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Title: Optimization of Biodiesel Composition and Comparison to Renewable Diesel

item Knothe, Gerhard - Gary

Submitted to: American Oil Chemists' Society Meeting
Publication Type: Abstract Only
Publication Acceptance Date: 10/13/2008
Publication Date: 10/13/2008
Citation: Knothe, G.H. 2008. Optimization of Biodiesel Composition and Comparison to Renewable Diesel [abstract]. American Oil Chemists' Society Industrial Applications of Renewable Resources Conference on Biobased Technologies, Cincinnati, OH.

Interpretive Summary:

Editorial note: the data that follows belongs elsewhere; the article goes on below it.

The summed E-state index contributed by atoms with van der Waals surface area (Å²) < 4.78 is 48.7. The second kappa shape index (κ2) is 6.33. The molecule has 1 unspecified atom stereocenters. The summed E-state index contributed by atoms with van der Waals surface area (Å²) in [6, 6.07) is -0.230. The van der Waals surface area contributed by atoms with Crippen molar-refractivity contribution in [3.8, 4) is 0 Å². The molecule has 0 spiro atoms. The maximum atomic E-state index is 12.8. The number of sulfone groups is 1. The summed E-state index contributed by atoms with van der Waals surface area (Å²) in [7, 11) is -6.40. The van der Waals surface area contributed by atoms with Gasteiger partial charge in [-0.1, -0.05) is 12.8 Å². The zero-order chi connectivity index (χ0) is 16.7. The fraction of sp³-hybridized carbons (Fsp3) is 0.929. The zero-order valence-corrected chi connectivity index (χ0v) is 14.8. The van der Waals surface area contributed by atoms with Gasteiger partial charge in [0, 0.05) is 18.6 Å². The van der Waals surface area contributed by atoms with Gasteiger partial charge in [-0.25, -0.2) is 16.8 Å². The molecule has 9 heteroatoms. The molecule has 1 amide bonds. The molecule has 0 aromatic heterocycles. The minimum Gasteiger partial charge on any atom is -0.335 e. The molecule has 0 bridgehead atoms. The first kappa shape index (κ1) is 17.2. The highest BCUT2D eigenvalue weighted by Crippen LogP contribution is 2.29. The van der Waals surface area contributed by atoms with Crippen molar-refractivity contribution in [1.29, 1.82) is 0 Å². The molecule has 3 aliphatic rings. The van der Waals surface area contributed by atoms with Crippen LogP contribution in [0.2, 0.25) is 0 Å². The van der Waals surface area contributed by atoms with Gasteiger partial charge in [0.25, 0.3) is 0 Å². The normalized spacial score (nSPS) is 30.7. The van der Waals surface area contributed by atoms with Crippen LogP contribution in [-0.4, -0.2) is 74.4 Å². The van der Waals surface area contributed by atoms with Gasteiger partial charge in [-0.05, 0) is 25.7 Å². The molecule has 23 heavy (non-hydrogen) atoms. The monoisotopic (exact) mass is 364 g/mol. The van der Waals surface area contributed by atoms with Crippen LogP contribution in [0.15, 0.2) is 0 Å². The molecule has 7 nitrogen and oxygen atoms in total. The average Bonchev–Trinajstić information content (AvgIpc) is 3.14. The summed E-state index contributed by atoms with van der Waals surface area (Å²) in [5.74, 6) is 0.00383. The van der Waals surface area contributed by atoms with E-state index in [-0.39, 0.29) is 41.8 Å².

Technical Abstract: Biodiesel, defined as the mono-alkyl esters of vegetable oils or animal fats, is technically competitive with petrodiesel fuel. Biodiesel is obtained from an oil or fat by means of a transesterification reaction with glycerol as a co-product. Problems when using biodiesel include oxidative stability, improvement of cold flow properties and reduction of nitrogen oxides exhaust emissions. However, an optimized fatty ester composition of biodiesel can address these issues simultaneously. Fatty esters with advantageous properties include not only esters on oleic acid but also those of palmitoleic acid and decanoic acid, with esters of the latter two acids being superior to those of oleic acid in some aspects. Besides biodiesel, renewable diesel, which can be derived from a variety of biological sources, has recently attained significance. Renewable diesel is obtained by a different process than biodiesel, employing hydrogen, higher temperatures and pressure. The composition of renewable diesel simulates that of petrodiesel. A brief comparison of biodiesel and renewable diesel is presented.